At last Friday’s parliamentary appearance, RBA Governor Lowe said that the activity restrictions imposed in Victoria in response to the resurgence of Covid-19 cases would reduce Australia’s GDP by at least two percentage points which will quote “broadly offset the recovery that's been taking place in most other parts of the country.” As such, the RBA is braced for Australia’s economy not to grow until Q4.
Westpac expects a wide divergence in the economic performance of Australia’s states. Overall, national GDP is likely to be about flat in Q3, then grow 2.8% in Q4. But obviously these forecasts, along with the RBA’s and everyone else’s, are heavily dependent on control of the virus.
On this front, the past week has at least provided some cause for wary optimism in Victoria. The new case count over the past 4 days has been below 250 per day. This is still far too high for comfort but it is less than half the early August peak.
Australia’s two largest states by population, New South Wales and Victoria, have the weakest economic growth pulse. However, NSW is also reporting better coronavirus numbers, with the past week producing just 35 cases out of 109,000 tests, down from 76 cases the previous week.
Still, as last week’s consumer sentiment survey showed, confidence outside Victoria remains fragile, acting as a brake on Australia’s recovery.
This leaves the Reserve Bank needing to brace itself for the downside economic scenarios it presented last week. But short term, fresh monetary policy action appears to be unlikely, reinforcing the Aussie dollar’s yield support.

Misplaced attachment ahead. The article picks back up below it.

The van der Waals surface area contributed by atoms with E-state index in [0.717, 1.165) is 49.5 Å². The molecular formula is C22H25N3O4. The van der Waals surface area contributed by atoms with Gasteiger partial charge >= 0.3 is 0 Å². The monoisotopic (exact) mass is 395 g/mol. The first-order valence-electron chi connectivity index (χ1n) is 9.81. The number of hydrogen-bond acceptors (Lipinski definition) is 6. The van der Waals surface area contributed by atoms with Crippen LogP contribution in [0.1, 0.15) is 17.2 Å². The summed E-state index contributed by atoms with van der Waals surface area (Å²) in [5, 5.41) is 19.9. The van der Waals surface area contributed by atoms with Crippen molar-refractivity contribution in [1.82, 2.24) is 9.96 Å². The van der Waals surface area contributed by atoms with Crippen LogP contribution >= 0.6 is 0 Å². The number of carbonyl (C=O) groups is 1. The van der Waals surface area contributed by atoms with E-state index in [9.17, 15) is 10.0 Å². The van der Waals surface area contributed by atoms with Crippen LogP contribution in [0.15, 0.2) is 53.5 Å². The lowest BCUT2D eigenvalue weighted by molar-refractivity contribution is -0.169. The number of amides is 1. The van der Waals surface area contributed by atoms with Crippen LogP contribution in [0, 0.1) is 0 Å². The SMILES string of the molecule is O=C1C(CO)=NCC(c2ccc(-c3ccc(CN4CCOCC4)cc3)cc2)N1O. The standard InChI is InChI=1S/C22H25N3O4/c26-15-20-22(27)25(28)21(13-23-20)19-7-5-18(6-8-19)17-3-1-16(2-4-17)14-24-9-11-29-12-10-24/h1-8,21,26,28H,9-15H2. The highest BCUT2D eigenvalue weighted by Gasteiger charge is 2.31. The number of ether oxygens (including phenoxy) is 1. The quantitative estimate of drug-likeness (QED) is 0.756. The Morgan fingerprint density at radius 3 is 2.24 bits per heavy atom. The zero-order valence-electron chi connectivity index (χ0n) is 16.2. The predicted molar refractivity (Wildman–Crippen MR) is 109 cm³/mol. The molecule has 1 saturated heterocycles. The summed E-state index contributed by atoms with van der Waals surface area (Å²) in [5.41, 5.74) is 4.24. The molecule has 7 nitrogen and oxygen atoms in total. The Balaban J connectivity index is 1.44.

So while the Aussie has suffered at times this week from global risk aversion, this follows 19 month highs against the US dollar, just under 73 cents. The Aussie has also performed strongly against the New Zealand dollar, reaching 2 year highs above NZ$1.10.
It is surely no coincidence that the RBNZ continues to talk up the prospect of adopting a negative cash rate next year and is open about its preference for a weaker currency.
Meanwhile the Australian dollar continues to find support from commodity prices. China’s ongoing recovery underpins demand for industrial commodities, with copper reaching a 2 year high this week and spot iron ore surging to $128/tonne, up more than 50% since April.
Of course not all commodities are so buoyant but overall, Australia’s commodity export basket is holding up well, so we should expect trade surpluses to continue.
In the week ahead, we will see Australian Q2 construction and business investment, which are inputs to the GDP report, which will of course be our worst on record, as it has been all around the world. The report is due on September 2nd.
The global focus however will be on the Federal Reserve. The Kansas City Fed’s annual economic symposium usually sees central bankers gathering in scenic Jackson Hole, Wyoming. This year it will be held online. Chair Powell will deliver the keynote address which should provide clear guidance on what to expect at the September FOMC meeting.Given that markets were very volatile this week in response to the July FOMC meeting minutes, Powell’s speech could have a large impact.
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